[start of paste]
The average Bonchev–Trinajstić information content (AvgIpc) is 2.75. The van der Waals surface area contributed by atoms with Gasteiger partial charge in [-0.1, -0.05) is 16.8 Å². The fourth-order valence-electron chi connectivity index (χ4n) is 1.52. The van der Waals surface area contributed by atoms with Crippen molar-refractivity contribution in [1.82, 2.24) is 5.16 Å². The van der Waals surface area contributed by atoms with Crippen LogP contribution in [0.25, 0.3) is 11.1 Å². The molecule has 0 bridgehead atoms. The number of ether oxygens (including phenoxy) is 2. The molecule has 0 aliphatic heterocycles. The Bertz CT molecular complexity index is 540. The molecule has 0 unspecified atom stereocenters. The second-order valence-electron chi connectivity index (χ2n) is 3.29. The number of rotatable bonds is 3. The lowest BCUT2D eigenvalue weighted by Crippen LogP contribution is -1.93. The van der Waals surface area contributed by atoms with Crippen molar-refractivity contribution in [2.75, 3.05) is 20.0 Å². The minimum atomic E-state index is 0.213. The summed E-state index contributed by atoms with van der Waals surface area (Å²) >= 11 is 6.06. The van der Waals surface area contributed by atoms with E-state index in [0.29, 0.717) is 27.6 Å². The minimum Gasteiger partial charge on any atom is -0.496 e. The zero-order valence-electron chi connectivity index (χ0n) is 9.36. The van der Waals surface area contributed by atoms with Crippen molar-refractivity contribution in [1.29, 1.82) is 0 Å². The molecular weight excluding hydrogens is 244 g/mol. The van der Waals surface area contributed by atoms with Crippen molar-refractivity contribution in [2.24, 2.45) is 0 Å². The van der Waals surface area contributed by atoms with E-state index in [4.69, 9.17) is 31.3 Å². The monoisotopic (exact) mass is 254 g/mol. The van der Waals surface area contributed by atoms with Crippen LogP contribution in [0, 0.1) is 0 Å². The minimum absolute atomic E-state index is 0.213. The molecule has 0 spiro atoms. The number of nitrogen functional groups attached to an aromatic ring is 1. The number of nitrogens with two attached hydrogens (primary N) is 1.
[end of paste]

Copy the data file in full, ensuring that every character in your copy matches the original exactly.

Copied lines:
The average Bonchev–Trinajstić information content (AvgIpc) is 2.75. The van der Waals surface area contributed by atoms with Gasteiger partial charge in [-0.1, -0.05) is 16.8 Å². The fourth-order valence-electron chi connectivity index (χ4n) is 1.52. The van der Waals surface area contributed by atoms with Crippen molar-refractivity contribution in [1.82, 2.24) is 5.16 Å². The van der Waals surface area contributed by atoms with Crippen LogP contribution in [0.25, 0.3) is 11.1 Å². The molecule has 0 bridgehead atoms. The number of ether oxygens (including phenoxy) is 2. The molecule has 0 aliphatic heterocycles. The Bertz CT molecular complexity index is 540. The molecule has 0 unspecified atom stereocenters. The second-order valence-electron chi connectivity index (χ2n) is 3.29. The number of rotatable bonds is 3. The lowest BCUT2D eigenvalue weighted by Crippen LogP contribution is -1.93. The van der Waals surface area contributed by atoms with Crippen molar-refractivity contribution in [2.75, 3.05) is 20.0 Å². The minimum atomic E-state index is 0.213. The summed E-state index contributed by atoms with van der Waals surface area (Å²) >= 11 is 6.06. The van der Waals surface area contributed by atoms with E-state index in [0.29, 0.717) is 27.6 Å². The minimum Gasteiger partial charge on any atom is -0.496 e. The zero-order valence-electron chi connectivity index (χ0n) is 9.36. The van der Waals surface area contributed by atoms with Crippen molar-refractivity contribution in [1.29, 1.82) is 0 Å². The molecular weight excluding hydrogens is 244 g/mol. The van der Waals surface area contributed by atoms with Crippen molar-refractivity contribution in [2.24, 2.45) is 0 Å². The van der Waals surface area contributed by atoms with E-state index in [4.69, 9.17) is 31.3 Å². The monoisotopic (exact) mass is 254 g/mol. The van der Waals surface area contributed by atoms with Crippen LogP contribution in [0, 0.1) is 0 Å². The minimum absolute atomic E-state index is 0.213. The molecule has 0 spiro atoms. The number of nitrogen functional groups attached to an aromatic ring is 1. The number of nitrogens with two attached hydrogens (primary N) is 1.